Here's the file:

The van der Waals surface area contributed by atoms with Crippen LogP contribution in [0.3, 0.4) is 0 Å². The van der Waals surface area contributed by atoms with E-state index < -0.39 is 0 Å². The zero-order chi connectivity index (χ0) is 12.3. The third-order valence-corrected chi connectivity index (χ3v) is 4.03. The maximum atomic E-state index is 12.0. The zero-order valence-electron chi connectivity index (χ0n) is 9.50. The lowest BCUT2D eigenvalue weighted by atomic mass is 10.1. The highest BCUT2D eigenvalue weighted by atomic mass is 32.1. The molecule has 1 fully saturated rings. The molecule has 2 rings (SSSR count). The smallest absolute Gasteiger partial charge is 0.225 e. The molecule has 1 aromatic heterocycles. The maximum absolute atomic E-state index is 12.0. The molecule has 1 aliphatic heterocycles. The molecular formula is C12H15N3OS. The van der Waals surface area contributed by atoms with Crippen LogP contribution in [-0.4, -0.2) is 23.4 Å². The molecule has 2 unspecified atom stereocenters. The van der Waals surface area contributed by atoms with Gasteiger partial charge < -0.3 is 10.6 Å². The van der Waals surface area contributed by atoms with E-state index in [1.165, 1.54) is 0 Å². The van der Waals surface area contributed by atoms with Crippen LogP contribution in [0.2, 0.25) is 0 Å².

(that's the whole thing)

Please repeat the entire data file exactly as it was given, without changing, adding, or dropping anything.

The van der Waals surface area contributed by atoms with Crippen LogP contribution in [0.3, 0.4) is 0 Å². The van der Waals surface area contributed by atoms with E-state index < -0.39 is 0 Å². The zero-order chi connectivity index (χ0) is 12.3. The third-order valence-corrected chi connectivity index (χ3v) is 4.03. The maximum atomic E-state index is 12.0. The zero-order valence-electron chi connectivity index (χ0n) is 9.50. The lowest BCUT2D eigenvalue weighted by atomic mass is 10.1. The highest BCUT2D eigenvalue weighted by atomic mass is 32.1. The molecule has 1 fully saturated rings. The molecule has 2 rings (SSSR count). The smallest absolute Gasteiger partial charge is 0.225 e. The molecule has 1 aromatic heterocycles. The maximum absolute atomic E-state index is 12.0. The molecule has 1 aliphatic heterocycles. The molecular formula is C12H15N3OS. The van der Waals surface area contributed by atoms with Crippen LogP contribution in [-0.4, -0.2) is 23.4 Å². The molecule has 2 unspecified atom stereocenters. The van der Waals surface area contributed by atoms with Gasteiger partial charge < -0.3 is 10.6 Å². The van der Waals surface area contributed by atoms with E-state index in [1.165, 1.54) is 0 Å². The van der Waals surface area contributed by atoms with Crippen LogP contribution in [0.2, 0.25) is 0 Å².